Zirconium(IV) silicate

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Zirconium(IV) silicate
Identifiers
CAS number 10101-52-7 YesY
PubChem 61775
ChemSpider 55663 N
EC number 233-252-7
MeSH Zircon
Jmol-3D images Image 1
Properties
Molecular formula O4SiZr
Molar mass 183.31 g mol−1
Appearance Colourless crystals
Density 4.56 g cm-3
Melting point 2,550 °C (4,620 °F; 2,820 K) (decomposes)
Hazards
MSDS MSDS
EU Index Not listed
NFPA 704
Flammability code 0: Will not burn. E.g., water Health code 1: Exposure would cause irritation but only minor residual injury. E.g., turpentine Reactivity code 1: Normally stable, but can become unstable at elevated temperatures and pressures. E.g., calcium Special hazards (white): no codeNFPA 704 four-colored diamond
Flash point Non-flammable
Except where noted otherwise, data are given for materials in their standard state (at 25 °C (77 °F), 100 kPa)
 N (verify) (what is: YesY/N?)
Infobox references

Zirconium silicate, also zirconium orthosilicate, (ZrSiO4) is a chemical compound, a silicate of zirconium. It occurs in nature as the zircon, a silicate mineral. Zirconium silicate is also sometimes known as zircon flour.

Zirconium silicate is usually colorless, but impurities induce various colorations. It is insoluble in water, acids, alkali and aqua regia. Hardness is 7.5 on the Mohs scale.[1]

Production[edit]

See also: Chernobylite

Zirconium silicate occurs in nature as mineral zircon. Ore is mined from natural deposits and concentrated by various techniques. It is separated from sand by electrostatic and electromagnetic methods.

Also, the compound can be made by fusion of SiO2 and ZrO2 in an arc furnace, or by reacting a zirconium salt with sodium silicate in an aqueous solution.

Uses[edit]

Zirconium silicate is used for manufacturing refractory materials for applications where resistance to corrosion by alkali materials is required. It is also used in production of some ceramics, enamels, and ceramic glazes. In enamels and glazes it serves as an opacifier. It can be also present in some cements. Another use of zirconium silicate is as beads for milling and grinding. Thin films of zirconium silicate and hafnium silicate produced by chemical vapor deposition, most often MOCVD, can be used as a high-k dielectric as a replacement for silicon dioxide in semiconductors.[2]

Zirconium silicates have also been used in medical applications. For example, ZS-9 is a zirconium silicate that was designed specifically to trap potassium ions over other ions throughout the gastrointestinal tract.[3] ZS-9 is being developed for oral administration to treat hyperkalemia (increased serum potassium levels). Currently, the only product approved by the FDA to treat hyperkalemia is sodium polystyrene sulfonate (Kayexalate). However, Kayexalate is an organic ion-exchange resin that nonspecifically entraps cations including potassium, magnesium, and calcium. Kayexalate has also been associated with cases of serious gastrointestinal adverse events and colonic necrosis.[4]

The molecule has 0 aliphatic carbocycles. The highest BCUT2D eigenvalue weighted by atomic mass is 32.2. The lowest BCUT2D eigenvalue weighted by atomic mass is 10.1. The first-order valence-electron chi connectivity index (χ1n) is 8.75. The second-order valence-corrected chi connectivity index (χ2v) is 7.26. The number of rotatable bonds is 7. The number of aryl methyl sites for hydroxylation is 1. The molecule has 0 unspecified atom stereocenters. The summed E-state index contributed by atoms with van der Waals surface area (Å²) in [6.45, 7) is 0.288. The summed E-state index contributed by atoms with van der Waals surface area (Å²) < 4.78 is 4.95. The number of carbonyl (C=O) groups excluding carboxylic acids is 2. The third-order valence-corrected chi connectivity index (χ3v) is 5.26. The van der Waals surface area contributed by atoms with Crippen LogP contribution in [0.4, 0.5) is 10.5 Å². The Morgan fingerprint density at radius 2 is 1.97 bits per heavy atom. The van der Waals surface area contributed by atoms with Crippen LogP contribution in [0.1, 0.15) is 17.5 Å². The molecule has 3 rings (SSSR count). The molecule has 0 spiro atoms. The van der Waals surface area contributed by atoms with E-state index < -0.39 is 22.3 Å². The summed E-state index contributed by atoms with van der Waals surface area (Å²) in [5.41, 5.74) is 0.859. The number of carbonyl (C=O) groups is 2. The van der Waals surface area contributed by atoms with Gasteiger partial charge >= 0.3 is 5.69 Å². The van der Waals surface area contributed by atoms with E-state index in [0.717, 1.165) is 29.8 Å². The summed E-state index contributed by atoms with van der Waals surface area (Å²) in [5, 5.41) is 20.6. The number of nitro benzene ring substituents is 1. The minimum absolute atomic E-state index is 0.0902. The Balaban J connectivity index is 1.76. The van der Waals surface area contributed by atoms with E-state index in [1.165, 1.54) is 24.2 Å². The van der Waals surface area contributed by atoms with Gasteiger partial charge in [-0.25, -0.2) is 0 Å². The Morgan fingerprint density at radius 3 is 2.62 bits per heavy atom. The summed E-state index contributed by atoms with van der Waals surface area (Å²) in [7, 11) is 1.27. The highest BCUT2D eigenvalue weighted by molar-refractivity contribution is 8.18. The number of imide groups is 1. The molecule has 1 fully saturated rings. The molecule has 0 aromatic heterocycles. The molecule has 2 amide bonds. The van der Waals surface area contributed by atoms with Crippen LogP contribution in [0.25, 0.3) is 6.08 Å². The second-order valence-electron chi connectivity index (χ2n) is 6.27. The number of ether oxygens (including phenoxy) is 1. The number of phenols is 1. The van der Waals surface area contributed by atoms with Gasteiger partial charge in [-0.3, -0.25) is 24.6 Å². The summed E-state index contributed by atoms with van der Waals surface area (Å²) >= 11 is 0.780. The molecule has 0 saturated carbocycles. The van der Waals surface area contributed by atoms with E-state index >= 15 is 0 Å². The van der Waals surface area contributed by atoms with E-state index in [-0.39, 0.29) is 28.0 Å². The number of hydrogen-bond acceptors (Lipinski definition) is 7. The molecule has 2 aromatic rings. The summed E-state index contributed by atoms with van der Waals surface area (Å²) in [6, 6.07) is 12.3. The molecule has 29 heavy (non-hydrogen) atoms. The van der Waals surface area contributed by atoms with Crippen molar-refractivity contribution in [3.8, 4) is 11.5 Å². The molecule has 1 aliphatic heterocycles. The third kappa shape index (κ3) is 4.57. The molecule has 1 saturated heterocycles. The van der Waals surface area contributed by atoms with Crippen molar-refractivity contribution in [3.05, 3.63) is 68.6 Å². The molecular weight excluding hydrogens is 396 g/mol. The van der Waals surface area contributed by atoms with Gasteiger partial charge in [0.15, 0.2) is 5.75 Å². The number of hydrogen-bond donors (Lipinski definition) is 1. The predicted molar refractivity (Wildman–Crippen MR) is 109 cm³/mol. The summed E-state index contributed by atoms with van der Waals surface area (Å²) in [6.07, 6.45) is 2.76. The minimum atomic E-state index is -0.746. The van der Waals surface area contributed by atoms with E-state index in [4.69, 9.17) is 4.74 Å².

During the process that ultimately resulted in ZS-9, zirconium silicate candidate molecules were optimized to selectively capture potassium cations and to have an optimal balance of counter ions. This was accomplished by screening zirconium silicate compounds to find one that mimicked the action of physiologic potassium channels and to exchange the counter ions present in the drug candidates.

In a randomized, double-blind, placebo-controlled, phase 2 clinical trial in patients with chronic kidney disease and hyperkalemia, ZS-9 three times daily for 2 days reduced potassium levels to a significantly greater extent than did placebo, and ZS-9 was well tolerated.[5] Similar results were observed in a randomized, double-blind, placebo-controlled phase 3 clinical trial with ZS-9 given three times daily for 2 days.[6] ZS-9 given once daily for 12 additional days during an extended treatment phase was able to maintain a significant reduction in serum potassium relative to placebo.[7] ZS-9 was well-tolerated at all doses, with comparable rates of overall adverse events and GI adverse events between the placebo and ZS-9 treated patients.[8]

Toxicity[edit]

Zirconium silicate is an abrasive irritant for skin and eyes. Chronic exposure to dust can cause pulmonary granulomas, skin inflammation, and skin granuloma.[9] However, there are no known adverse effects for normal, incidental ingestion.[10]

References[edit]

  1. ^ P. Patnaik (2002). Handbook of inorganic chemicals. McGraw-Hill Professional. p. 1002. ISBN 0-07-049439-8. 
  2. ^ Lide, David R. (1998). Handbook of Chemistry and Physics (87 ed.). Boca Raton, FL: CRC Press. pp. 4–96. ISBN 0-8493-0594-2. 
  3. ^ http://www.zspharma.com/ZS-9.html
  4. ^ Sterns RH, Rojas M, Bernstein P, Chennupatie S. (2010) Ion-exchange resins for the treatment of hyperkalemia: are they safe and effective. J Am Soc Nephrol 21: 733-735
  5. ^ Ash SA, Singh B, Lavin PT, Stavros F, Rasmussen HS. (2013) Safety and efficacy of ZS-9, a novel selective cation trap, for treatment of hyperkalemia in CKD patients. J Am Soc Nephrol 24: 2B (abstract)
  6. ^ http://www.zspharma.com/downloads/ZS_Pharma_Announces_Positive_Top-Line_Results_of_Phase_3_Trial_of_ZS-9_in_Patients_with_Hyperkalemia.pdf
  7. ^ http://www.zspharma.com/downloads/ZS_Pharma_Announces_Positive_Results_from_the_Extended_Treatment_Phase.pdf
  8. ^ http://www.zspharma.com/downloads/ZS_Pharma_Announces_Positive_Results_from_the_Extended_Treatment_Phase.pdf
  9. ^ "Zirconium silicate MSDS". Retrieved 2009-06-06. [dead link]
  10. ^ http://www.agsco.com/MSDS/Zirconium%20Silicate.pdf